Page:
Denial of excess DRD carry-forward for third country dividends compatible with Constitution
On 10 October 2012, the Constitutional Court ruled that the denial of the carry-forward of excess dividend received deduction (DRD) for third country dividends does not constitute a violation of the constitutional non-discrimination principle (judgment 118/2012).
The Parent-Subsidiary Directive requires under certain conditions that Member States refrain from taxing parent companies on dividend income received from a subsidiary established in another Member State.
In the implementation of this directive into domestic law, the Belgian legislator extended the DRD regime to dividends from subsidiaries from outside of the EU. Originally, the legislator provided for a regime in which the dividend income is first included in the taxable basis of the parent company only to be deducted for 95% in the fourth operation insofar there was still a taxable basis. If the taxable basis was insufficient after the third operation, any excess DRD was lost.
Following the decisions of the Court of Justice of the European Union in the Cobelfret case (C-138/07) and in the joined cases KBC and Beleggen, Risicobeheer, Beheer NV (C-439/07 and C-499/07) the legislator in 2009 introduced the carry-forward of the excess DRD in case of an insufficient taxable basis in article 205, §3 Income Tax Code 1992 (ITC 1992). The carry-forward is limited, however, to dividends from subsidiaries located in Belgium, EU/EEA Member States and third countries with which Belgium has a double tax treaty containing an equal treatment clause for dividends. No carry-forward applies to excess DRD relating to dividends from subsidiaries from other countries.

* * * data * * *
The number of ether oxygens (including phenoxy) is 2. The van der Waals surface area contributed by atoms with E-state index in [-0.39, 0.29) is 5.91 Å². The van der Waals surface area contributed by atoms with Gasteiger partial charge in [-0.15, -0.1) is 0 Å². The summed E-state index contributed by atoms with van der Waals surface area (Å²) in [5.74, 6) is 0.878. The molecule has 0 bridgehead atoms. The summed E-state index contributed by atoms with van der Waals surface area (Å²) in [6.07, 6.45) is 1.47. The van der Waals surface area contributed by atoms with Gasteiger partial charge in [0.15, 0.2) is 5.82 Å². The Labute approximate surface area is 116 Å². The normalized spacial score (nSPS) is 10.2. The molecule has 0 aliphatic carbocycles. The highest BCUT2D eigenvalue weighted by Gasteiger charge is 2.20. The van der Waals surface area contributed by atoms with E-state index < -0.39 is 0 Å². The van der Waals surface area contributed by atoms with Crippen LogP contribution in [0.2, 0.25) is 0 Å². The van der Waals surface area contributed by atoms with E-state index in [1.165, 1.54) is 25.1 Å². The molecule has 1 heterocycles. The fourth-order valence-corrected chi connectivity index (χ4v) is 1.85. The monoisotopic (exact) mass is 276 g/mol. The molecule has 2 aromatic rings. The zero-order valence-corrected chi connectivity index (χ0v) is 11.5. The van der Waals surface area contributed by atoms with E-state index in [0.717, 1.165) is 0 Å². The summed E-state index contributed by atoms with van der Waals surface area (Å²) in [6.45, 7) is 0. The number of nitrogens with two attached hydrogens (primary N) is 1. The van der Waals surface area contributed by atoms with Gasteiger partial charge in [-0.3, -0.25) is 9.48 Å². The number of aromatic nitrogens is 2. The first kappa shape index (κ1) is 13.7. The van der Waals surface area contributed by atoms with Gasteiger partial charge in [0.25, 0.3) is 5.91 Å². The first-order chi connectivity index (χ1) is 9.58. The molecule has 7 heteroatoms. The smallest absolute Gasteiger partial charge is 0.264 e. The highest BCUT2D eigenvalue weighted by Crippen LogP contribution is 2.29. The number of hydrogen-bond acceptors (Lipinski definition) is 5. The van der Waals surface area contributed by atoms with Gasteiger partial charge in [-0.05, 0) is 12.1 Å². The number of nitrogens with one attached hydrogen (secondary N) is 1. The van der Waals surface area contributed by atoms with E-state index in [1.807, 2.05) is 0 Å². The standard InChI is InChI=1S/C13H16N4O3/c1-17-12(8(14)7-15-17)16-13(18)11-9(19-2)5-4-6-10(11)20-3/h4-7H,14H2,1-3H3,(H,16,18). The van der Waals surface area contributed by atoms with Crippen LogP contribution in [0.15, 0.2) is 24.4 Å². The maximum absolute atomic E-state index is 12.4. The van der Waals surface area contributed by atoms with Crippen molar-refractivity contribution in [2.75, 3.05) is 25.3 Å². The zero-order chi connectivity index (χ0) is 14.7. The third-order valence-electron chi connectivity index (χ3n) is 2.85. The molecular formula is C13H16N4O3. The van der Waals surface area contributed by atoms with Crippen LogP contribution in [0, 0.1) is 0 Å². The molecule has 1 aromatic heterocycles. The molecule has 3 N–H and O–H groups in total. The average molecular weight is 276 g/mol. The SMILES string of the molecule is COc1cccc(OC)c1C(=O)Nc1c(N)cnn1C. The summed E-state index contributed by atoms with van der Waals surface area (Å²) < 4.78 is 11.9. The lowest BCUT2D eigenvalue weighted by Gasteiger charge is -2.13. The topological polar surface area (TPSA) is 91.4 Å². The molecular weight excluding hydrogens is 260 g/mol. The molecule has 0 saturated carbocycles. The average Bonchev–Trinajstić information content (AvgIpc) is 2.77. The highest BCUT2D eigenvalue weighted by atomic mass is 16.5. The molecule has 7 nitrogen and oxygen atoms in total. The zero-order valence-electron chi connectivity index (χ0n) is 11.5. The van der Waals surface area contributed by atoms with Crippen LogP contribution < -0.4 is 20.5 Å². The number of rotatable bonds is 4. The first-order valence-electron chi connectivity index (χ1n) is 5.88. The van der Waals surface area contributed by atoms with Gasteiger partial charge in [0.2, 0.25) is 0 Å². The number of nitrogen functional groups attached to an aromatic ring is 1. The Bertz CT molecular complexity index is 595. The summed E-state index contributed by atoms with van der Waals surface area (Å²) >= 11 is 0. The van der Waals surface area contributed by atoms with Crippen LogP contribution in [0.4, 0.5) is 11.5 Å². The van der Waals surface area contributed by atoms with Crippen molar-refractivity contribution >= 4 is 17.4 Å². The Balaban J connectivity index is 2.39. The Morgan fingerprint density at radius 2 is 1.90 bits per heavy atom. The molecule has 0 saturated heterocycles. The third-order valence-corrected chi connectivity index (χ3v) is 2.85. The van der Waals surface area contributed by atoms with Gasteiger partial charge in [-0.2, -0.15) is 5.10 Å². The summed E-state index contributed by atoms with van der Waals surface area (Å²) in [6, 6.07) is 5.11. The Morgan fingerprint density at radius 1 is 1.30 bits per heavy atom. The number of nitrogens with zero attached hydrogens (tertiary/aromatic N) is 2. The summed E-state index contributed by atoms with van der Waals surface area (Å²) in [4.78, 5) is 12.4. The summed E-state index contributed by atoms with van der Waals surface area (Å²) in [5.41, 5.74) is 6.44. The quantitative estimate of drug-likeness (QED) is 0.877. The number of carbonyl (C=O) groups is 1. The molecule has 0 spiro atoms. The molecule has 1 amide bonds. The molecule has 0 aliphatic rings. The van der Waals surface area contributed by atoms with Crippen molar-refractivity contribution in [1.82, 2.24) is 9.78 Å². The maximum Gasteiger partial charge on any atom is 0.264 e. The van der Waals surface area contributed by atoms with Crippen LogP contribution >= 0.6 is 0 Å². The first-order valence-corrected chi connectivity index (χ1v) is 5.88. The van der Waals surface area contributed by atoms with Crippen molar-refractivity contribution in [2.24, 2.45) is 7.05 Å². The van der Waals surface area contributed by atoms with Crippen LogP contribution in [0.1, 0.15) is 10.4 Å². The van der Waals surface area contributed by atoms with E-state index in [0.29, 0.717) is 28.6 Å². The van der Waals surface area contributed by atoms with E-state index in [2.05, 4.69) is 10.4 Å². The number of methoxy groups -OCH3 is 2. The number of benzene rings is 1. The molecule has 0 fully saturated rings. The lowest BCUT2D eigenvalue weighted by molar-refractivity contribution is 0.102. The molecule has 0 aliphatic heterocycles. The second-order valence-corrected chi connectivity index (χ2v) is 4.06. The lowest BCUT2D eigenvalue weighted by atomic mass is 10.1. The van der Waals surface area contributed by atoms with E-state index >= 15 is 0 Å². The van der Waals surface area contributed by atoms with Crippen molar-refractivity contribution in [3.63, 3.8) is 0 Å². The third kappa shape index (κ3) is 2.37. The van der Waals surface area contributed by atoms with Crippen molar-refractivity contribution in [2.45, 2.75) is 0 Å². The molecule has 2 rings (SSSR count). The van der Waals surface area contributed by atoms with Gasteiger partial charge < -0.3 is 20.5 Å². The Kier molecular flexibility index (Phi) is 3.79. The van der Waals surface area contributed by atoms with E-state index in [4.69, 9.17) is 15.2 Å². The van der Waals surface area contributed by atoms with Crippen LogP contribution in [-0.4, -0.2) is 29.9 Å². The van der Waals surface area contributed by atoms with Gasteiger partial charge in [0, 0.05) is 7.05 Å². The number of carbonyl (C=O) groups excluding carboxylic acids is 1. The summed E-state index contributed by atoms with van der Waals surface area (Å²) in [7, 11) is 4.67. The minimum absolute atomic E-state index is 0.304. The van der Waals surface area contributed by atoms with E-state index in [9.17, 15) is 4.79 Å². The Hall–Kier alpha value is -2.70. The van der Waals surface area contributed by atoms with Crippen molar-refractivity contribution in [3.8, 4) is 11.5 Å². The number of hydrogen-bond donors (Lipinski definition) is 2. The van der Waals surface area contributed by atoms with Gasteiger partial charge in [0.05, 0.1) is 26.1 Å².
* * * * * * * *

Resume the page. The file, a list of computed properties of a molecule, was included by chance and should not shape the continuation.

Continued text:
Compatibility with the Constitution
The claimant before the Constitutional Court had received dividends from subsidiaries in South-Korea and Venezuela and was not allowed to carry-forward the excess DRD relating to those dividends. He considered this difference in treatment to constitute discrimination.
The Constitutional Court rejects the claim. The Court rules that it is up to the legislator to decide which items are included in the taxable basis and to determine his tax policy. The Constitution does not require that all dividends are treated in the same way. As the EU constitutes a specific legal order with extensive legal integration, the difference in treatment in article 205, §3 ITC 1992 is justified.
The fact that the ratification laws of the double tax treaties with South-Korea and Venezuela do not provide for an equal treatment on this matter is also not considered to be discriminatory.
No carry-forward of excess DRD is possible for bad dividends, i.e. income distributed by companies located outside of the EU and EEA (except when the applicable double tax treaty contains an equal treatment clause for dividends). Note that this exclusion principle is to a certain extent softened by deducting the "bad" DRD's before deducting or carrying over the "good" DRD's (i.e. the dividends for which a carry-forward is allowed) (Adm. Circ. nr. Ci.RH.421/597.150 , AOIF 32/2009 of 23 June 2009).